RICHARD BROINOWSKI Trump’s wall- bordering on chaos

Apr 8, 2019

Trump threat to cut off aid to Honduras, Guatemala and El Salvador, will be counter-productive. The refugee ‘caravans’ will not stop, but increase. He will also further alienate the Mexicans, who refuse to pay for the wall along their border with the United States, but who also want to discourage Central American asylum seekers. Can Mexico’s new left-wing president stand up to Trump?

In January 2019 I wrote for Pearls and Irritations of the disastrous humanitarian consequences of President Trump persisting with plans to build his wall, deny processing to asylum seekers from Central America, and separate families trying to get into the US. He has now gone further, threatening to close the border altogether, cut off all US aid to Guatemala, El Salvador and Honduras, and punish Mexico for allowing the caravans to go through Mexico on their way north to the US border.

As many trenchant critics in Washington have noted, including Republicans, closing the border would be disastrous for bilateral trade. Even if only temporary, closure would send many companies broke. It would also be a humanitarian disaster for the thousands of families, both Mexican and American, who work or study or have relatives on one side of the border but live on the other.

This does not appear to phase Trump. Nor does he give any indication in his frequent tweets and pronouncements that he knows about the significance of the Monroe Doctrine – which by giving US administrations the moral sanctity to influence affairs in Central America throughout the 19th century, shaped the economic history of the Central American Republics. If he did, he’d know that the causes of poverty are American compradors who throughout the 20th century induced compliant Central American dictators to protect vast US land holdings, deny farming lands to local peasants and force them to work on the vast banana, coffee and sugar plantations of the United Fruit Company, its forebears and successors. He’d also know that every time a leader with a social conscience appeared and threatened the status quo, he’d be cut down in a military coup. President Jacobo Arbenz Guzman was overthrown by a US military-backed coup in Guatemala in 1960; El Salvador’s reformist Roman Catholic Archbishop Oscar Romero was killed by military assassins in March 1980; and in 2009 Manuel Zelaya the democratically elected left-wing president of Honduras was deposed.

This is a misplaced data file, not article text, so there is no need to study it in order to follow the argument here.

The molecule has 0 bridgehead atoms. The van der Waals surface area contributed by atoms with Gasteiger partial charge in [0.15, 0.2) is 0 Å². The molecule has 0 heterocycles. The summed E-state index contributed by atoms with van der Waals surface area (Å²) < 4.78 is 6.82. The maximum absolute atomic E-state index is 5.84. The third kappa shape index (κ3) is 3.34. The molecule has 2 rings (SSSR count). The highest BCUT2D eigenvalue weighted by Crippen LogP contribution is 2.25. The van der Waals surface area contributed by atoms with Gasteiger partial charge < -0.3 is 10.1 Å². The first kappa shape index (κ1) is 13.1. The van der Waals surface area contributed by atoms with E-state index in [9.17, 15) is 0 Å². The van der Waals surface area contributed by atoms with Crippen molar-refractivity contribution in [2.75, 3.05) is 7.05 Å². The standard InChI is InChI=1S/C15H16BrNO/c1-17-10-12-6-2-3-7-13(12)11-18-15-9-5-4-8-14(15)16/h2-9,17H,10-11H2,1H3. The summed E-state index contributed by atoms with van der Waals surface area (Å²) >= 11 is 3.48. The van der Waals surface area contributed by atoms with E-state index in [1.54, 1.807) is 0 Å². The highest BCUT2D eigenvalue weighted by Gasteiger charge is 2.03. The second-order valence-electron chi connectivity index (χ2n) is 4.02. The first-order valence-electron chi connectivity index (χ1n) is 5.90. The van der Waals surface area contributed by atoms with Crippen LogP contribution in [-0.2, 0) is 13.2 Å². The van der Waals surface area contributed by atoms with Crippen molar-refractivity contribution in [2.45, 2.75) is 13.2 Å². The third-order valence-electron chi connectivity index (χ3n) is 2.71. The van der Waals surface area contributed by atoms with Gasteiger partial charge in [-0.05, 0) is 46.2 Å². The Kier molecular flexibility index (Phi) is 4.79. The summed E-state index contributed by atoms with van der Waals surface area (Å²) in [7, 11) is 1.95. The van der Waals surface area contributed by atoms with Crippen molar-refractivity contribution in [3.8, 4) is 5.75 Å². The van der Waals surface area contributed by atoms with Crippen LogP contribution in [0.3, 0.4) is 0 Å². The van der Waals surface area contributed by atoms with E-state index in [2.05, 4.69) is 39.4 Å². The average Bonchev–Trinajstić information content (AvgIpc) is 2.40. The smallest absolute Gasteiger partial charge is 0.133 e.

If he bothered to find out, Trump would also know that many American statesmen, and some women, have been complicit in these actions. Notable among them were Eisenhower’s Secretary John Foster Dulles and his CIA brother Allan, who protected their substantial holdings in United Fruit by engineering the coup against Arbenz; President Reagan who supported military death squads in El Salvador and Guatemala in the 1980s; and Hillary Clinton who as Obama’s Secretary of State, supported the coup against Manuel Zelaya in Honduras in 2009.

If it were still relevant, Trump would be attracted to Reagan’s Cold War narrative that peasants slaughtered in Central America were all ‘Communists’, with shadowy puppet masters pulling their strings in Moscow and Beijing. Instead, he demonises the asylum seekers as drug pushers and addicts, rapists and murderers, and even says that the columns of wretched families attempting to gain succour across the border are infiltrated by Middle Eastern terrorists – a classic politician’s ploy to keep Americans scared.

Mexico’s newly elected president, Andres Manuel Lopez Obrador, promises social reform. He wants a secular state, democracy through diversity, cultural freedom, respect for the environment and non-intervention in international affairs according to the Estrada Doctrine. Supported by most Mexican presidents since 1932, Obrador follows this Doctrine in his refusal to fall in line with most other Latin American leaders and condemn President Maduro in Venezuela, as their chorus leader Mike Pence wants them to.

Meanwhile, Obrador supports a $US 5.8 billion job creation scheme for the Central American northern triangle, which is probably far too little too late. He has also reinforced migrant processing centres at Tijuana and other entry points along the northern border. These are gestures to accommodate President Trump. But they are not enough. Will he now meet Trump and try to work out a modus operandi, either to allow more of the refugee caravans to enter the United States or provide them with an incentive to return to their own countries? Like many presidents who have gone before him, Obrador will probably stand up to Trump’s unreasonable demands. He won’t pay for the wall, and he may even remind Trump that many of his political supporters in California, Florida, Texas and Illinois depend daily on hispanic labour.

Richard Broinowski was Ambassador to Mexico, the Central American Republics and Cuba from 1994 to 1997.

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